5. 6:10 in the video – that gear isn’t even close to correct, but I assume that’s because he didn’t take the time to setup the cut correctly.

    The machine overall is a huge step forward from previous attempts. I’ll definitely be following this.

  6. Would be great to have it at 48v rather than 65v. That would make it far easier to get into small labs and schools. 65v unfortunately trips the HSE brigade into overdrive

  7. The idea for building Iter has been conceived in the ’80-ies or ’90-ies, and back then it was already clear it would be ready to do it’s thing somewhere between 2025 and 2035. Iter was also never meant to be practical for energy delivery. Iter is “only” for research and figuring out how such a thing works. After Iter comes Demo. Demo is also not intended for practical / cheap nuclear fusion. Demo is meant as a demonstration that it’s possible to create a nuclear fusion reactor that economically viable. After Demo it’s expected more practical fusion plants can be built somewhere in the 2050-ies. And this timeline has been established over 30 years ago. Nuclear fusion has never been a short time goal. If you’ve been listening to the “practical fusion in 20 years” then you really have been listening to the wrong people, so please finally stop parroting that nonsense.

    Because of this ridiculous opening statement, my motivation for reading anything about EDM plummeted to below 0.

  8. Really, really awesome work, but it is limited to laser-cutter style through-cutting, even though it can ofcourse do so at a considerable angle. If you want to fabricate something like a compound gear, or any other stepped part this won’t, excuse the pun, cut it. Might “Morlock” here be working on any way to make this more like a typical 3-axis mill, sinker EDM perhaps?

    1. Their first release, alongside the Powercore v1 power supply, was a sinker build on an ender 3 frame. My understanding is that it may be returning in a future release, but you could always build the original edm setup with the new power supply, unless I’m mistaken. It’s like $500-600 between the power supply, the ender 3, and other parts.

  9. I like the initiative by the creator of this project, however i have a huge problem with the writer of the article. If you dont mind older machines which HAD Hates with a passion. I mean stuff with serial ports on them (HAD writers seem to think if it is not made in the past 5 minutes it is garbage) you can get these machines for pennies on the dollar. I picked up an older wire EDM form a local shop getting rid of it and they threw in a sinker. Both in working condition and the iron on them is great and for all practical purposes blows this project out of the water for $500. Again i like this project but people need to look at reality if you dont mind drip feeding code you can get freaking amazing machines for very little.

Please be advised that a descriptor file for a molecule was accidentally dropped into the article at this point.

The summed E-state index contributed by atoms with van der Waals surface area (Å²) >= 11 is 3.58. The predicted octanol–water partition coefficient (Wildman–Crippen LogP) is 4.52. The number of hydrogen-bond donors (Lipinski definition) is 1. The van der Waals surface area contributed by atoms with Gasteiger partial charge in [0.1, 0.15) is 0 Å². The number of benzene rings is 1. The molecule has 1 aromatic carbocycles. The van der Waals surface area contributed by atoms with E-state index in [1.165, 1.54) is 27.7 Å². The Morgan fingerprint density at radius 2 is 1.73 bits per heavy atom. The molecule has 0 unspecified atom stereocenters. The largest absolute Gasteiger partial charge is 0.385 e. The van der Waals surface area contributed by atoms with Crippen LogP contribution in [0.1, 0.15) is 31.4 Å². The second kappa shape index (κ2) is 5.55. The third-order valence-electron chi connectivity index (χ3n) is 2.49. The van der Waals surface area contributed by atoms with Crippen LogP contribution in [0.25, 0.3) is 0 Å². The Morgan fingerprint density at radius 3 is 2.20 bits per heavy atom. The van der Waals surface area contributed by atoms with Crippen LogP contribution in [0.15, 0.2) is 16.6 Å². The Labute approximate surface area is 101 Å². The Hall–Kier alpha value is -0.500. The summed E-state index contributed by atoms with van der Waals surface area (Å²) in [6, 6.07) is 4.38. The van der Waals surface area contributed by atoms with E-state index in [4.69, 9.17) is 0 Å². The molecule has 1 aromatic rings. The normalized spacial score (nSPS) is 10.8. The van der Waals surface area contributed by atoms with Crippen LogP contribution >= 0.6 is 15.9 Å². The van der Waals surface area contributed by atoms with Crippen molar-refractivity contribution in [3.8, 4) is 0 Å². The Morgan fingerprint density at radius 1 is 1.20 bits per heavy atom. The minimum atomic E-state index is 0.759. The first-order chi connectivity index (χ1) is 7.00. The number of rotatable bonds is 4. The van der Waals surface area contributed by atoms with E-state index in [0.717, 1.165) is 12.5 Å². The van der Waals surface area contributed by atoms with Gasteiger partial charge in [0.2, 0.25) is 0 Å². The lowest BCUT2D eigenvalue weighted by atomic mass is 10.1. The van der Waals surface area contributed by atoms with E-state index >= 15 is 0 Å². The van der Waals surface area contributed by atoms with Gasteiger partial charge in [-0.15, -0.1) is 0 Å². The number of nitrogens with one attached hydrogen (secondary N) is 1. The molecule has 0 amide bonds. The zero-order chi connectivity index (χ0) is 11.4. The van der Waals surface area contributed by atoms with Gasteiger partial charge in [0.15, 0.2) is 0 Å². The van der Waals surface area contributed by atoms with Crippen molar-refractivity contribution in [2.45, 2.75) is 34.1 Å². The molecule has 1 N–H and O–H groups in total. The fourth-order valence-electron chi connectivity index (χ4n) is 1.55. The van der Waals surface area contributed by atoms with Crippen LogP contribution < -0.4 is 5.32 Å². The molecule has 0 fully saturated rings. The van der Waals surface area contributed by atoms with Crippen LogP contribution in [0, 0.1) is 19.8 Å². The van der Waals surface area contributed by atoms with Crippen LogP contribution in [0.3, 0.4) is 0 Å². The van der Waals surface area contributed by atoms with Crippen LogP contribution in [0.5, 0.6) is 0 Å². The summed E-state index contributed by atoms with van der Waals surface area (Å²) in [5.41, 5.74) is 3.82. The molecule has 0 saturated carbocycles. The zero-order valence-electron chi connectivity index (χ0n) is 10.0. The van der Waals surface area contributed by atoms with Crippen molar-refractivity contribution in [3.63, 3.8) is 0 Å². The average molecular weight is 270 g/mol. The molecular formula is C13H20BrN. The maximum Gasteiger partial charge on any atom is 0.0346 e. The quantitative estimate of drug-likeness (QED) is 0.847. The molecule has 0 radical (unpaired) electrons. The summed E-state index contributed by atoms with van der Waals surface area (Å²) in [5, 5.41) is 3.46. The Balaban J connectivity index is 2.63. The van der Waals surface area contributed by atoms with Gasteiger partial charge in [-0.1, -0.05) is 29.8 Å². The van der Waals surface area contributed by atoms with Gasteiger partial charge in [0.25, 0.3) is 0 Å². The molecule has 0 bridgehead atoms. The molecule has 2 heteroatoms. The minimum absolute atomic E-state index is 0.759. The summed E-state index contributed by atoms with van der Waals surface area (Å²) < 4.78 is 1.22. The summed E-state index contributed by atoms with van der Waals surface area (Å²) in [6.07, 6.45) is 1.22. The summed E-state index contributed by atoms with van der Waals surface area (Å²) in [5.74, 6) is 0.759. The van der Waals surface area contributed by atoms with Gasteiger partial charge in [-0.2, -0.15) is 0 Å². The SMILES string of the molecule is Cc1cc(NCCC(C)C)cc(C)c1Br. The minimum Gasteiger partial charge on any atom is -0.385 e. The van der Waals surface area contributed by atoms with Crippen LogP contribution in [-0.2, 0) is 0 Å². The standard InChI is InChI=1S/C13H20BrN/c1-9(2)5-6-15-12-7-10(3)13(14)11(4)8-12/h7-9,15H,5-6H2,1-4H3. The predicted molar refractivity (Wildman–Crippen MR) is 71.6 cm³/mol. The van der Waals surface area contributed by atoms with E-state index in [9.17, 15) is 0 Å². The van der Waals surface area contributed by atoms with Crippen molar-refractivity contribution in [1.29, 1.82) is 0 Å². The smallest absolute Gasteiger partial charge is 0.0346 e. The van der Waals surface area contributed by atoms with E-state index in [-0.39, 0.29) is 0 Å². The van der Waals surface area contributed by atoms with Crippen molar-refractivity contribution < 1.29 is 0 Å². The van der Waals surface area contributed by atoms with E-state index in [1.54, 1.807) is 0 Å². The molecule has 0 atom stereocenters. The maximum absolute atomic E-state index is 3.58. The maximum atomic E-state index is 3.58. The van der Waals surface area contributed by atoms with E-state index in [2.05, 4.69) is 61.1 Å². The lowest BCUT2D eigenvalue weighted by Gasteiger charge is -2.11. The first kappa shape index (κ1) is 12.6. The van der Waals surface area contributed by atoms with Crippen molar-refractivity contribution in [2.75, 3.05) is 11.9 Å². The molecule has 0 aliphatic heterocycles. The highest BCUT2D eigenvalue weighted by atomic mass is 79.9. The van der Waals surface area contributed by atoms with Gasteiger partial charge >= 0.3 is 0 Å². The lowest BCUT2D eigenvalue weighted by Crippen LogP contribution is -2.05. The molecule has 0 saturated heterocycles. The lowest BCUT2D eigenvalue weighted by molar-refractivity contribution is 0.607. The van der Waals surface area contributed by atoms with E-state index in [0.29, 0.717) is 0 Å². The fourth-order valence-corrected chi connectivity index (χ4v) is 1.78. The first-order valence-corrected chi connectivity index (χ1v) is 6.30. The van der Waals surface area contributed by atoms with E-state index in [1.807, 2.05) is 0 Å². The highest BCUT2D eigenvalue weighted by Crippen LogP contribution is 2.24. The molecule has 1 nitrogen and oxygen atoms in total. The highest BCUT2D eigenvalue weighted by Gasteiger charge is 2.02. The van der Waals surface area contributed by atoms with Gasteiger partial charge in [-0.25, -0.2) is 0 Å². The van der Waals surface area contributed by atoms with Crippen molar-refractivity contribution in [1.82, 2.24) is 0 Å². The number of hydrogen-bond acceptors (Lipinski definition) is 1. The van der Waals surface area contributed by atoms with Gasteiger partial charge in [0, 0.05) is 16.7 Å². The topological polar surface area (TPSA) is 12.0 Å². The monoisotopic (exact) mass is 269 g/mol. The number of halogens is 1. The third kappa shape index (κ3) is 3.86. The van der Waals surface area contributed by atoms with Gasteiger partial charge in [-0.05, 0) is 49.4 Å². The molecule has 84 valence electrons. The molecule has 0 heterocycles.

1. Not saying you’re wrong – old machines are often great and far better than anything you could make or buy – but with a lot of old industrial machines they’re either too big for the home or need 3-phase power, or are just stuffed full of really arcane closed-source controls with no documentation.

      I can buy a used Bridgeport mill for pennies on the pound but if I want something that fits in my garage and runs on my household mains supply I’m paying 2-3x that for a small hobby machine that doesn’t require a forklift to move or a reinforced floor to stand on.

      That said – using the bones of an old machine and modifying or upgrading is a very overlooked approach, and the hobby community seem to be intent on making wobbly things out of 2020 extrusion and totally ignoring the reasons industrial machines use huge heavy castings.

      1. > the hobby community seem to be intent on making wobbly things out of 2020 extrusion and totally ignoring the reasons industrial machines use huge heavy castings.

        At least around here I expect that is simply being practical rather than ignoring the benefits. As AL extrusion are light, and you can always flatpack the thing you built. Where the huge heavy castings are heavy and huge, so terrible for anybody that doesn’t have a very settled job and a home they actually own with a large accessible space to put these huge machines. Once you have such a machine and you are suddenly kicked out of ‘your’ house or the very fluid job market pushes you to move somewhere else what do you do with a huge machine? And that lack of certainty does seem to be approaching fact of life for folks under 40 at least across much of Europe.